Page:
Objective: To determine the clinical presentation and treatment outcomes of adult patients with intussusceptions. Study Design: Case series. Place and Duration of Study: The Aga Khan University Hospital, Karachi, from January 1988 to December 2008. Methodology: Medical records of patients with diagnosis of intussusceptions in adults (above 15 years of age) from January 1988 to December 2008 were retrieved through ICD 9 coding system. Patients with complete records were included in the study and those with incomplete medical record or under 30 days follow-up were excluded. Data was analyzed on SPSS version 16. The treatment outcomes were hospital stay, 30 days-morbidity, mortality and recurrence of intussusceptions during follow-up period. Results: The mean age of the 19 patients was 37 years with male predominance. Most patients presented with acute bowel obstruction. In 14 patients, small bowel were involved. CT scan diagnosed intussusception in 10 out of 12 patients. Benign lead point were found in 80% cases. Eighteen patients were treated surgically. Fourteen (70 %) patients underwent resection with primary anastomosis while in 4 patients only reduction was done. In resection group, 11 patients had resection after reduction and in 3 patients only resection was done. There was no recurrence in resection group. One recurrence was noticed in the reduction group and one patient died of advanced gastrointestinal malignancy in the non-operative group. Conclusion: Intussusception is a rare cause of acute intestinal obstruction in adult population. CT scan is a promising diagnostic tool to establish pre-operative diagnosis. Early surgical resection could achieve optimal outcome. Small bowel intussusception could be reduced before resection if there is no doubt about bowel viability. In most of the patients the lead point could be benign disease.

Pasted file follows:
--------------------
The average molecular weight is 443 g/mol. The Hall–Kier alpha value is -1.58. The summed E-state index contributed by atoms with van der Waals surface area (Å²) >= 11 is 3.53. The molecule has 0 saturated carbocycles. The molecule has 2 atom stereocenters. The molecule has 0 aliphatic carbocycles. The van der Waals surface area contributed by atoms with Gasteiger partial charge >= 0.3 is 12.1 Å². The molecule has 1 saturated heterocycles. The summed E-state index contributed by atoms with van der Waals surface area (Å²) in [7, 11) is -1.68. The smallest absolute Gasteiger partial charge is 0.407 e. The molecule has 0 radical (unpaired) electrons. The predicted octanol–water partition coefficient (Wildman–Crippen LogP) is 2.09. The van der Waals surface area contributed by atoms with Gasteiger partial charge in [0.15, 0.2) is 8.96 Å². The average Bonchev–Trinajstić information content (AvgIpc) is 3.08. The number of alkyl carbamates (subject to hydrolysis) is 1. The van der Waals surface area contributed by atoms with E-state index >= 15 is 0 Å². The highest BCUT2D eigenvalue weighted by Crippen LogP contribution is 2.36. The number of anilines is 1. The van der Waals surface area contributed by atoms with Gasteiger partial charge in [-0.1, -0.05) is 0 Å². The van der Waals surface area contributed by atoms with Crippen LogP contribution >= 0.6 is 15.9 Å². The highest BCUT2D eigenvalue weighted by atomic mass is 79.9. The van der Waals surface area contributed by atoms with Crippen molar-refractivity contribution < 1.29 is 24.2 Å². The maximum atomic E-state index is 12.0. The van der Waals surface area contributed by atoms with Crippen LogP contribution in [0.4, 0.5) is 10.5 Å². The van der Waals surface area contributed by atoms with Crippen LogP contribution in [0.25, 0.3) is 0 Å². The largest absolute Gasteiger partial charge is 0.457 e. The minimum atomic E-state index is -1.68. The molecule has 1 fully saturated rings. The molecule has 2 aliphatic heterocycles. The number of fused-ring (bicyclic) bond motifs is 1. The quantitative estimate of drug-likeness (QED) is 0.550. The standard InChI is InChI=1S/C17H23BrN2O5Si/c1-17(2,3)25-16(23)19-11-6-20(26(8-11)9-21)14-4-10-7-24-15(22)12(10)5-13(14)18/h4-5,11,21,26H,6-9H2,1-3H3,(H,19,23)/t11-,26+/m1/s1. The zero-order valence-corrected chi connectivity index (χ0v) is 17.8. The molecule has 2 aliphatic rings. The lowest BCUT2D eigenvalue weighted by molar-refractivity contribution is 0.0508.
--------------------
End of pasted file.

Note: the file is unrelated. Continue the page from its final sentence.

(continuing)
|Number of pages||4|
|Journal||Journal of the College of Physicians and Surgeons--Pakistan : JCPSP|
|Publication status||Published - Dec 2010|
- Adult intussusception
- Benign disease
- Intestinal obstruction
- Lead point